About Continence :: Nationwide Children's Hospital

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How does continence work?

When it comes to eliminating feces (solid waste), the body goes through a series of complicated processes which depend on voluntary muscle control, sensation and involuntary movements of the colon (motility) that push stool along.  Toilet training and bowel control are only able to happen when these three things are working together properly.  An issue with just one part of the process can lead to bowel problems like constipation or fecal incontinence.

Voluntary Muscles
Once the large intestine has pushed the stool to the anorectal area, sphincter muscles that control feces leaving the body are used. Children are able to voluntarily control those muscles to hold stool, or relax the muscles to go to the bathroom. Sometimes these sphincter muscles can be weak in children born with an anorectal malformation/imperforate anus or spinal problems. If a child chooses to hold stool too often, it can lead to chronic constipation.

Sensation
In order to know when to use sphincter muscles the child must first feel something in the area, a sensation provided by the anal canal.  This part of the body provides detailed sensory information to the brain to let it know when it’s “time to go.”

Surgery to correct anorectal malformations or Hirschsprung disease, or certain types of spinal problems can reduce sensation in the anal canal, so the brain does not get the message when the rectum is full of stool.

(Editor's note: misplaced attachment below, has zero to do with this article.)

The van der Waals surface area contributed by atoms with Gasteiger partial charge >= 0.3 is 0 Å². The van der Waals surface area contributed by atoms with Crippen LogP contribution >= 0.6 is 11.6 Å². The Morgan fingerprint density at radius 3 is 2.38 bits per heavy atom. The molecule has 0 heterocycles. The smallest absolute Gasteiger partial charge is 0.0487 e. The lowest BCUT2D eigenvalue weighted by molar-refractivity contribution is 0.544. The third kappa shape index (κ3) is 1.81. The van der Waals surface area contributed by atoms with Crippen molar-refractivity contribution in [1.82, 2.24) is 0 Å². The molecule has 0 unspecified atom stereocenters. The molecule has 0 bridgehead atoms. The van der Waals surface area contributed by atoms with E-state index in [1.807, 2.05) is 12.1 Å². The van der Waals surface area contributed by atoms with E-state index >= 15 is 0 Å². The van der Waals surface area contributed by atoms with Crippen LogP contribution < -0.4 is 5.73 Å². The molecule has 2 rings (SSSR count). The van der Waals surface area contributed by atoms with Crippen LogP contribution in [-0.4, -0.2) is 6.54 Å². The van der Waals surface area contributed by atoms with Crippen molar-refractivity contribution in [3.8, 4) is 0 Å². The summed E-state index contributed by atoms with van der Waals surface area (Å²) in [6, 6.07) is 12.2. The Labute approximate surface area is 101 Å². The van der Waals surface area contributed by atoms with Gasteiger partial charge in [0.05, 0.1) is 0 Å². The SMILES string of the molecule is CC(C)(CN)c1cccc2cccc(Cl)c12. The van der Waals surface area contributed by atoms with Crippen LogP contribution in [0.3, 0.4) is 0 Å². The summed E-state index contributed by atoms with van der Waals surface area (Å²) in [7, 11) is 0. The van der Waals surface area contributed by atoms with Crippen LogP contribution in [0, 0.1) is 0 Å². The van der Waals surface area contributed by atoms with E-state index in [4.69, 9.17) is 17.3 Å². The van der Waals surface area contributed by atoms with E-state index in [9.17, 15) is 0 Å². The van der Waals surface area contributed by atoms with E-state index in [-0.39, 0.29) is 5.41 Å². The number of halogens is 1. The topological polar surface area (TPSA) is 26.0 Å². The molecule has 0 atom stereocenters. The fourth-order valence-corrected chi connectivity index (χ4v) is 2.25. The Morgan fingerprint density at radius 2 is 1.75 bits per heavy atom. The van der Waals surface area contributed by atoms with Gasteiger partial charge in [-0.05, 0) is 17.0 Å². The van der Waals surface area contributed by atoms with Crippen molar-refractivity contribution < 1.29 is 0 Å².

Motility (Slow or Fast)
Bowel issues can also be triggered by how fast the colon pushes feces through to the rectum (the last segment of the large intestine) before it reaches the sphincter muscles.

  • Hypomotility: In patients where the colon pushes stool slowly (hypomotility), feces tends to gather in the rectum – which is larger than normal in most such patients. These children may not be able to feel the fullness, developing severe constipation and then soiling due to overflow. The issue can also develop in children who don’t have any malformations and have never had surgery. In this case, the soiling due to idiopathic (unknown cause) constipation is called encopresis. Treatment for these patients with slow motility can involve diet changes, medication, treatments and bowel management programs that help prevent constipation.
  • Hypermotility: Patients who may have had surgery that removed parts of their colon have the opposite problem from those with hypomotility, and stool moves through too fast (hypermotility). This can result in loose, watery stools that can leak out of the anus. Treatment for this may involve diet modifications and medication.
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